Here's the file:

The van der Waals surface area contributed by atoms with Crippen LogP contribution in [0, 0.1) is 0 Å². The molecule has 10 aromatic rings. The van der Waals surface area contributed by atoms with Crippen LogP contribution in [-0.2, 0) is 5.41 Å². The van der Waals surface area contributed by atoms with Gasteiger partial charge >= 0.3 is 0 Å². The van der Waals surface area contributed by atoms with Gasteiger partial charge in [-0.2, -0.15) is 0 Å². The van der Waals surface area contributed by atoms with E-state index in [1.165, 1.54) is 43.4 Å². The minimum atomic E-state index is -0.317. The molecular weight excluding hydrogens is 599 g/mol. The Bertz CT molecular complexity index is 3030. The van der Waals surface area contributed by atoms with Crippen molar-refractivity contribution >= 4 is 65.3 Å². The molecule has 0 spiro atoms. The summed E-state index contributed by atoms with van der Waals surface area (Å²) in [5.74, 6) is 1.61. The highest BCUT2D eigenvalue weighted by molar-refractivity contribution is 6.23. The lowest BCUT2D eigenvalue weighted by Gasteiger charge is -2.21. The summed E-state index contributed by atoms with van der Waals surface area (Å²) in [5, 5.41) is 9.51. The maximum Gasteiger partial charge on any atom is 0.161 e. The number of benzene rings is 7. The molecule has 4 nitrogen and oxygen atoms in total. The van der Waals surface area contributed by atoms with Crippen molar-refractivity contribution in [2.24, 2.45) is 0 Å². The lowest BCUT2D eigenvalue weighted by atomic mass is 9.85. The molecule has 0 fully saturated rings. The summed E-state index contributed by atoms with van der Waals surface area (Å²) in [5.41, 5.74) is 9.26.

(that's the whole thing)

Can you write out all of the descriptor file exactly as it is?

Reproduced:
The van der Waals surface area contributed by atoms with Crippen LogP contribution in [0, 0.1) is 0 Å². The molecule has 10 aromatic rings. The van der Waals surface area contributed by atoms with Crippen LogP contribution in [-0.2, 0) is 5.41 Å². The van der Waals surface area contributed by atoms with Gasteiger partial charge >= 0.3 is 0 Å². The van der Waals surface area contributed by atoms with Gasteiger partial charge in [-0.2, -0.15) is 0 Å². The van der Waals surface area contributed by atoms with E-state index in [1.165, 1.54) is 43.4 Å². The minimum atomic E-state index is -0.317. The molecular weight excluding hydrogens is 599 g/mol. The Bertz CT molecular complexity index is 3030. The van der Waals surface area contributed by atoms with Crippen molar-refractivity contribution >= 4 is 65.3 Å². The molecule has 0 spiro atoms. The summed E-state index contributed by atoms with van der Waals surface area (Å²) in [5.74, 6) is 1.61. The highest BCUT2D eigenvalue weighted by molar-refractivity contribution is 6.23. The lowest BCUT2D eigenvalue weighted by Gasteiger charge is -2.21. The summed E-state index contributed by atoms with van der Waals surface area (Å²) in [5, 5.41) is 9.51. The maximum Gasteiger partial charge on any atom is 0.161 e. The number of benzene rings is 7. The molecule has 4 nitrogen and oxygen atoms in total. The van der Waals surface area contributed by atoms with Crippen molar-refractivity contribution in [2.24, 2.45) is 0 Å². The lowest BCUT2D eigenvalue weighted by atomic mass is 9.85. The molecule has 0 fully saturated rings. The summed E-state index contributed by atoms with van der Waals surface area (Å²) in [5.41, 5.74) is 9.26.